“We know that most people actually come home with a high sense of contribution and appreciation for their team and the work they have done, but we are aware that some members may have witnessed stressful or challenging scenarios, in this situation we offer a debrief session which can be an important step in consolidating the experience.”

Mr McCormack said he is continually impressed by the professionalism and teamwork on all AUSMAT deployments in recognising the importance of mental health and wellbeing

“AUSMAT team members are very cognisant of their wellbeing on deployment, there is no bravado, people recognise that to be resilient and strong you need to be open-minded and aware, and consider your mental health. Psychological balance is at the core of a high-performing team from the start of team member training through all successive missions and thereafter.

NCCTRC Acting Director Disaster Preparedness, Response, and AUSMAT Mission Lead Kath McDermott said from a leadership perspective mental wellness is equally as integral as physical health when a team is deployed to assist in a health emergency.

“A Team Lead needs to have an awareness and understanding of their team’s mental fitness ahead of deployment, this ensures leadership can provide support to each team member as well as patients when we hit the ground,” Ms McDermott said.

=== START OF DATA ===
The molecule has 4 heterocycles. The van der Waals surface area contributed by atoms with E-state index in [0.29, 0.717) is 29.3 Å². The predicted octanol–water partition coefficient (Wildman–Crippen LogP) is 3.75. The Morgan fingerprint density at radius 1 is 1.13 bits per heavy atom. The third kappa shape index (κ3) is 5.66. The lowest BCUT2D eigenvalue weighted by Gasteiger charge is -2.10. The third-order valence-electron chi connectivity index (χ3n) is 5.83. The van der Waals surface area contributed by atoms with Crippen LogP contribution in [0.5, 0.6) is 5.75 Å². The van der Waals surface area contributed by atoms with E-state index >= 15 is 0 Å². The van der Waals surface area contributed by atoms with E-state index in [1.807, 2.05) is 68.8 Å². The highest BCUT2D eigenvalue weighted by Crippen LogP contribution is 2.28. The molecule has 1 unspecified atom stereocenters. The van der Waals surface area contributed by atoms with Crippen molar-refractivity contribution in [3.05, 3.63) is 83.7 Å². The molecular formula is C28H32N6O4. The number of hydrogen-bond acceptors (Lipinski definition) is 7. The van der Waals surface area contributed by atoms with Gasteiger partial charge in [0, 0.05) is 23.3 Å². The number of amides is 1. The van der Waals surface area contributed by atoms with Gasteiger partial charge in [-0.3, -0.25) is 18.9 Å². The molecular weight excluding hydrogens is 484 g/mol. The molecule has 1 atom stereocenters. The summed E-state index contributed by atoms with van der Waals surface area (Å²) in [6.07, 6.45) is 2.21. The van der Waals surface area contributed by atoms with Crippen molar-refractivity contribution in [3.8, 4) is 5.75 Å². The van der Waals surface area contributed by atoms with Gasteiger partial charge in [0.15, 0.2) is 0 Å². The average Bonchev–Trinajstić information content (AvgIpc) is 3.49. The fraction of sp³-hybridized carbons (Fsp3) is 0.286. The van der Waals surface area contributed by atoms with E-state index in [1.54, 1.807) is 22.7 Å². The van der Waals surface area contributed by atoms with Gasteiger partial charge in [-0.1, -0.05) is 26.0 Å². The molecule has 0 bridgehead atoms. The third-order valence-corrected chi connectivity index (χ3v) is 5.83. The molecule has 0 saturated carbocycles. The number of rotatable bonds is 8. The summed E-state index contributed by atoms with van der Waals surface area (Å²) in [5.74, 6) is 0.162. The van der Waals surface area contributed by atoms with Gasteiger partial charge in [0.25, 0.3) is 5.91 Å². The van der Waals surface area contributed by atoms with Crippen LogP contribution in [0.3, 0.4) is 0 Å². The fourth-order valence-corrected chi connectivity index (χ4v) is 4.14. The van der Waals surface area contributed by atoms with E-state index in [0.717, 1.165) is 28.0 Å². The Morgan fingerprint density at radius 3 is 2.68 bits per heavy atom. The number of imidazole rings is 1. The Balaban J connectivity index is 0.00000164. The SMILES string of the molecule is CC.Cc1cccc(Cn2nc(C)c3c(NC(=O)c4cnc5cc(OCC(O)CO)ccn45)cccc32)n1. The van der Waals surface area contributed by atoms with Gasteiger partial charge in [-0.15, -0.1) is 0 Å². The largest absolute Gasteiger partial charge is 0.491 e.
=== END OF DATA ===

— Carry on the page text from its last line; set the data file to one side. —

“Knowing that Luke and the Response Psychological team are available 24/7 is essential for AUSMATeers as well as the Team Lead. When I have been deployed as the Team Lead, I appreciated having that additional support and having an expert to troubleshoot and access for guidance at what can be really challenging moments.”

“Mental wellness is vital for high performing teams, much like ensuring we are physically prepared, it’s just as important to ensure they are mentally prepared and strong.”

Mr McCormack explains mental health and wellness as essential in strengthening a dynamic, adaptive team.

“Psychological assessment and screening is important in ensuring the team dynamic works, we want to know people will have the ability to work together, respond appropriately and perform while supporting their own mental health and the wellbeing of other team members,” he concluded.

AUSMAT; Australian Medical Assistance Team; NCCTRC; National Critical Care and Trauma Response Centre

Gabrielle Lyons
Communications and Digital Engagement Officer

Gabrielle joined the National Critical Care and Trauma Response Centre in 2021 as Communications and Digital Engagement Officer, supporting media requests, social media coverage and operational requirements for NCCTRC and AUSMAT while on deployment. Gabrielle comes to the NCCTRC with substantial experience as a radio and digital journalist, most recently producing for ABC’s flagship program Radio National Drive with Patricia Karvelas and supporting Afternoon Briefing on ABC News 24, a program dedicated to current affairs and political analysis. Gabrielle specialises in Asia-Pacific politics and human interest feature writing. Beyond Australian borders, Gabrielle has also co-created and hosted an international travel podcast, which was nominated for Best Australian Podcast of 2019. You can follow Gabrielle on Twitter @gj_lyons